South Sudan-Diminished Excitement of Greater Hope: Causes of Instability and Lack of Economic Development
Technical Report,13 Aug 2018,14 Jun 2019
US Army Command and General Staff College Fort Leavenworth United States
Pagination or Media Count:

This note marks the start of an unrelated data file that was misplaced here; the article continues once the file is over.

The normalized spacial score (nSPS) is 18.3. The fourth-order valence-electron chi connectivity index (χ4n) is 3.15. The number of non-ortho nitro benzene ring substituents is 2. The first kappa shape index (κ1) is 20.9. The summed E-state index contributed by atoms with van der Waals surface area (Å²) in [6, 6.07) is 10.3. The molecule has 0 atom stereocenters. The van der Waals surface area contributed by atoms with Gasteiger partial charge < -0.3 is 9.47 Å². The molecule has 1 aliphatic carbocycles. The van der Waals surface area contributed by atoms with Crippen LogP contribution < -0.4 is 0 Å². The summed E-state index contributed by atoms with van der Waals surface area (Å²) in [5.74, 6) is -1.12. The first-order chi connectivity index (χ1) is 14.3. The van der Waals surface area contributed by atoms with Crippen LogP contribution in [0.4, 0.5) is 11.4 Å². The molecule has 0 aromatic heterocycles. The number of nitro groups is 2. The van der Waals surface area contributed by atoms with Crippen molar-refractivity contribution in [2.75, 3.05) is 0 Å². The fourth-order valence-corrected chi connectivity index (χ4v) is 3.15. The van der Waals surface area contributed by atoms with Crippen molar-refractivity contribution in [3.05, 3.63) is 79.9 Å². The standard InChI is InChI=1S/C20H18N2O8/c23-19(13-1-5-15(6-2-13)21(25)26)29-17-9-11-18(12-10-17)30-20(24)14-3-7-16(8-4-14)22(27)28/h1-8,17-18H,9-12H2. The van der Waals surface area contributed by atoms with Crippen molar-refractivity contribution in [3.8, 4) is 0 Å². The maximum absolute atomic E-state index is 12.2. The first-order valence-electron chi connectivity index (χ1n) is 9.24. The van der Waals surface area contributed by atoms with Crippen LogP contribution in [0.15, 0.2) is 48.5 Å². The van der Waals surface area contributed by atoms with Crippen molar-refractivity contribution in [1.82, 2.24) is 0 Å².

After more than a century of continued socio-economic and political marginalization of the black and Christian southern Sudan by both the Egyptian Condominium that colonized Sudan and the Arab and Muslim north, South Sudan eventually got independence on 09 July 2011. However, the great exuberance, anticipation and tears of joy that beamed on the faces of South Sudanese people on that day at the thought of lasting peace, stability and prosperity that come with self-determination would sadly diminish with a minor misunderstanding between two people. The consequences were deaths for hundreds of thousands of people, millions were displaced, some of whom sought refuge in neighboring countries. At the time of its independence, South Sudan was not ready for self-rule. Tribal chiefs had ruled their respective clans until rebel movements were formed to fight the oppressive North. Former guerilla leaders took over the reins of the new country that lacked almost everything from infrastructure, institutions, roads, health care and education. Since then, the newest country in the world has been rocked in one conflict after another, including one of the most violent civil wars in Africa that erupted in December 2013. One noteworthy fact about South Sudan is that any minor conflict quickly aligns itself on ethnic lines due to the nature of its demography.
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